Saturday, June 25, 2011

An Accurate Measure of Society Continues ...

On June 15, I wrote a blog called: An Accurate Measure of Society. Two weeks later it has engendered some interesting commentary. I’ve reprinted the comments below and invite the discussion to continue.

June 15 entry: An Accurate Measure of Society.

It’s as accurate a measure as any of a society: what is the smallest act of kindness that is considered heroic?” Anne Michaels

Anne Michaels asks this in Fugitive Pieces, an incredibly poetic book of a young Jewish boy who, saved from certain death in WWII Poland, finds sanctuary in Greece and then Toronto. It’s a tale of loss, grief and self forgiveness. It is absolutely beautiful.

In writing about complicity and morality in the war years, Michaels writes:
"In those days, to be moral required no more than the slightest flicker of movement —a micrometer —of eyes looking away or blinking, while a running man crossed a field. And those who gave water or bread! They entered a realm higher than the angels’ simply by remaining in the human mire.”
So I ask, what small act of kindness is considered heroic in the community in which you live? Is it an accurate measure of our society?

June 25 “vog” answers the question with: At times, to me, a small act of kindness is simply to listen with compassion ... to not judge, just listen to one who so desperately needs to express herself ... to not react or respond unless asked to ... the simple support of thoughtful listening, and allowing a fellow human to express their anger, frustration, loss in a non-judgmental environment. Expression can be very healing, and a necessary need.

Jo-Ann responds: Hi vog. I appreciate your "small" act of kindness, it is truly a beautiful thing and not small at all. But, is it heroic? And if it is, what does that say about our society?

Vog responds: To answer your question, Jo-Ann ... Yes, I do think that this small act of kindness in active, thoughtful listening is heroic. To support my answer, let's look at the meaning of heroic = actions marked by courage or doing; supremely noble or self-sacrificing (from Merrian Webster dictionary). To not let one's ego react, and to instead hold it back and let our compassion blossom, to block our own fears and denials ... to support another, yes, to me that is difficult to do, takes courage, and is self-sacrificing. It is wonderful that in this society we have so much freedom and abundance, and yet I think that it also comes with a price ... too many narcissistic personalities who cannot see beyond themselves and their own ego.

Jo-Ann responds: Okay, that makes sense, listening with compassionate can be a heroic act. It takes courage to step beyond one’s reactive parts (aspects of who we are) and respond to another from the heart. But what does that say about our society if letting “our compassion blossom” is considered heroic? Anne Michaels wrote that turning a blind eye towards a Jewish man running across a field in Nazi Germany was heroic. That speaks volumes to the state of which wartime Germany was governed: certain lives were considered worthless and kindness was not so much measured in giving but in not seeing.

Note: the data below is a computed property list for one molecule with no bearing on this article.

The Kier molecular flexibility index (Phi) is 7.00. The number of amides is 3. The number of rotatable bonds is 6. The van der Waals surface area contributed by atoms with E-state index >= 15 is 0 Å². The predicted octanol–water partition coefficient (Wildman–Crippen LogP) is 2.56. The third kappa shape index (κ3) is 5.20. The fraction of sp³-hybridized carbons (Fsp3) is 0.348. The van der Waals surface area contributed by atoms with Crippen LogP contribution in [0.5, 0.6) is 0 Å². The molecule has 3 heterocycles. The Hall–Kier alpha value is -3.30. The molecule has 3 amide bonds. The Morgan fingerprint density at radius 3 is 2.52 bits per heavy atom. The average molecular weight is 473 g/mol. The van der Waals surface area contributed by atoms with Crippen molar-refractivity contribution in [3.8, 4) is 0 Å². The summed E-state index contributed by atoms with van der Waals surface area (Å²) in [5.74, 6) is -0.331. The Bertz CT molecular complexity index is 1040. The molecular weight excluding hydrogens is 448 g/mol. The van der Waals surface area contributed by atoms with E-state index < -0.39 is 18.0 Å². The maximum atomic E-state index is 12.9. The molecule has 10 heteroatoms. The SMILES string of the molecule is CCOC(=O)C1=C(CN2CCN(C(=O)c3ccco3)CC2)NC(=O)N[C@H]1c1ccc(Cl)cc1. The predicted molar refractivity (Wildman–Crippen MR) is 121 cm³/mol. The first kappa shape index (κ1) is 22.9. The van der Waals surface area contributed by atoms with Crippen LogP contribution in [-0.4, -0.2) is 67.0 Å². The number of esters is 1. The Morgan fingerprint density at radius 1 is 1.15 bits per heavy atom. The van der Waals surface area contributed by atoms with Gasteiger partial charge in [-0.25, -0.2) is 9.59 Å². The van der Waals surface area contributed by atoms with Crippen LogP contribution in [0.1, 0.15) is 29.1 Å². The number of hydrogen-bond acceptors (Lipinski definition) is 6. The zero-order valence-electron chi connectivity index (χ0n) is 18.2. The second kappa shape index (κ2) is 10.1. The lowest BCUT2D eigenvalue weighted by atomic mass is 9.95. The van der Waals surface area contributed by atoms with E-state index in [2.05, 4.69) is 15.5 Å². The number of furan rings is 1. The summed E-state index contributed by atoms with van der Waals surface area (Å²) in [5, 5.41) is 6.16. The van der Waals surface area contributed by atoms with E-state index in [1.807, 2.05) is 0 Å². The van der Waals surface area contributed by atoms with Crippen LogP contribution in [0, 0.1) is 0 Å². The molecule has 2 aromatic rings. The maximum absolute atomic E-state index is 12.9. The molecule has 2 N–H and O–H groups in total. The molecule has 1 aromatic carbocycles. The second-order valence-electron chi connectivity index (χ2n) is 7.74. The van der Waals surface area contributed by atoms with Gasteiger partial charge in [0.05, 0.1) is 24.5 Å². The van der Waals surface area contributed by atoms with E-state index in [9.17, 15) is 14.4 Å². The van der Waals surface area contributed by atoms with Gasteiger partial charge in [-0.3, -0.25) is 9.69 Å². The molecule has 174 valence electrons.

If thoughtful and active listening is labeled heroic what does that say about our society?

And, on a side note, is active listening really self-sacrificing or is it more about enhancing or building a stronger sense of Self? If we have a strong sense of who we are, do not our fears, defences and denials lessen their hold on us? With a strong sense of Self I feel our ability to listen deepens and we come more readily from the heart… quite self-enriching, in fact. But maybe, then, it is the definition of heroism that should be changed. Real heroic behaviour enriches all those involved, including the giver.

Thursday, June 23, 2011

Political Complicity

I started this series on complicity after reading Nicole Shaw’s, (publisher of Synergy Magazine) article on bullying. Her organic farm is being (or the attempt is being made to) shut it down because of a by-law stating that their residentially zoned area cannot be used for agriculture purposes. The instigator, or original complainant, is a neighbor who, according to Shaw “has deliberately and systematically employed acts of intimidation and bullying.” Moreover, the local council has become complicit in the bullying by continuing to bias towards the neighbour’s viewpoint even though Shaw has received “hundreds of letters” of support with people coming to speak in their favour at community and council meetings. I encourage you to read her article for a more articulate account of what is happening.

During these past few weeks I’ve written about other forms of complicity: the Butterfly in the Jar story and my stint as a telephone solicitor. These are minor compared to what Nicole and her partner, Dirk, are experiencing but, located along the continuum of relatively benign to actively harmful, they are complicit just the same. The Canuck riot is at the other end of the spectrum where, I feel, the bystander’s complicity increased the acts of violence.

Today, I read of another act of complicity, that by the Canadian government. According to the Globe and Mail, “Canada,” acting alone on the UN stage, “has single-handedly blocked listing chrysotile asbestos as a hazardous chemical.”